Dear government spin doctor,
I am working on a story about how the job you’re doing is helping to kill Canada’s democracy.
The province of British Columbia has filed a motion with the National Energy Board (NEB) to compel pipeline company Kinder Morgan to answer the province’s questions on its Trans Mountain expansion project.
In the motion, the province argues the company has failed to supply adequate answers to dozens of questions on issues such as oil spill response. A 41-page chart submitted to the NEB by the province outlines all of the instances in which Kinder Morgan did not adequately answer its questions.
For instance, Kinder Morgan declined to provide a copy of its emergency response program documents to the province — after promising to do so upon request to “any member of the public” in its application — on the basis that they contain information of a confidential and sensitive nature.
In another instance, the province requested a detailed report on Western Canada Marine Response Corporation’s (WCMRC) ability to respond to a worst-case scenario oil spill. Kinder Morgan responded by telling the province to go ask the marine oil spill responder for that information themselves.
“Trans Mountain relies on the response capacity of WCMRC … and makes numerous references throughout the application to such capacity,” says the province’s filing with the NEB.
“Trans Mountain ought to provide evidence substantiating the claims made in the application, so that the NEB, the Province, and other intervenors may evaluate the response capacity available for project-related spills … It is not incumbent on the Province or any other intervenor to obtain information which is relied upon by the proponent in its application directly from third parties.”
The province argues in the motion that Kinder Morgan’s “failure to file the evidence requested by the province” denies intervenors the information required to fully understand the risk posed by the project and Trans Mountain’s ability to effectivey respond to an oil spill.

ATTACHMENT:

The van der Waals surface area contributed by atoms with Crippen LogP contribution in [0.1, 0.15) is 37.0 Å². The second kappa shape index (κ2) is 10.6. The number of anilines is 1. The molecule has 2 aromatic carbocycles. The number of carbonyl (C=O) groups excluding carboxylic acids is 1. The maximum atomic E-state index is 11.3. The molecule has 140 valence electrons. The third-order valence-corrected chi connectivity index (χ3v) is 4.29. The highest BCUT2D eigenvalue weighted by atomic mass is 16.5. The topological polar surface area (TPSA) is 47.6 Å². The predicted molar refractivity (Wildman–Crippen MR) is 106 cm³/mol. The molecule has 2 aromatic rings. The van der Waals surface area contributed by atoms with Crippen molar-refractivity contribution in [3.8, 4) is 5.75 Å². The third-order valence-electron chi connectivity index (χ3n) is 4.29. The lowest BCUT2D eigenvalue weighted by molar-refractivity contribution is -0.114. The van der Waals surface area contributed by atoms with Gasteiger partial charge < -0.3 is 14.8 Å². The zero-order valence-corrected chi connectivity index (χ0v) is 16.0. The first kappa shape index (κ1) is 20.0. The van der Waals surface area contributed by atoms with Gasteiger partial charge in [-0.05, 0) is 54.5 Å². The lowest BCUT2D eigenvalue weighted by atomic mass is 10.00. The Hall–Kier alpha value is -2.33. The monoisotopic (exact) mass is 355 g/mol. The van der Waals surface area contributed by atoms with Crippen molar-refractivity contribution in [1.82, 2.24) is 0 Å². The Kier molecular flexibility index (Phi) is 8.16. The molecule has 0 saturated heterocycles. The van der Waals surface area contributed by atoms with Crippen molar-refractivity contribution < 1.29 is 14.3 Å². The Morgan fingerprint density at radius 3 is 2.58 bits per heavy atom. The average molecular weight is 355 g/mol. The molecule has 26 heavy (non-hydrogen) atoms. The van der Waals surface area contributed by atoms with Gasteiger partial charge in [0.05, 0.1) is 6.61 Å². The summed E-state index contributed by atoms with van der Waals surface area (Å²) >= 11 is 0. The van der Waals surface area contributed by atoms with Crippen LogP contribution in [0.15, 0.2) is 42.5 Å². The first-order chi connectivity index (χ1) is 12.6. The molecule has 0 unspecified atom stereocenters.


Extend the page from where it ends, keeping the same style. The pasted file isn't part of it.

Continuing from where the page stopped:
“It further denies the parties a meaningful opportunity to test and clarify the evidence filed by Trans Mountain,” the province’s lawyer Elisabeth Graff writes.
The City of Vancouver and Green Party MLA Andrew Weaver have also complained that Kinder Morgan did not answer their questions.
In May, the province submitted more than 70 information requests dealing with maritime and land-based oil spill response, prevention and recovery systems to the NEB.
World-leading marine and land oil spill systems are two of the five requirements the B.C. government has outlined must be satisfied for B.C. to support any heavy oil pipeline.
The proposed Trans Mountain expansion would triple the pipeline’s capacity, bringing an extra 590,000 barrels of oilsands bitumen to Burnaby each day, where it would be loaded onto 400 oil tankers each year. The hearing process has already been strongly criticized for not including any cross-examination of evidence or any community hearings.
Photo: Tyler Ingram via Flickr
One hundred and ninety-five countries, including Canada, have formally agreed that we need to limit the Earth’s temperature rise...
This is a guest post by Cameron Fenton, Canadian Tar Sands Organizer with 350.org.
This week, ...
In today's January 15, 2015 episode DeSmogCAST host Farron Cousins joins DeSmoggers Carol Linnitt, Kyla Mandel, and Mike Gaworecki to discuss...
In this episode of DeSmogCAST our team discusses Obama's recent promise to veto...
Canadian climate denier Ross McKitrick has officially taken over as chairman of the academic advisory council of...
This article originally appeared on the...
Since DeSmog Canada broke the story two weeks ago that Kinder Morgan publicly released its emergency oil spill plans for the Trans Mountain pipeline in Washington State while withholding or severely redacting the exact same plans in B.C., there's been a firestorm of activity on the topic.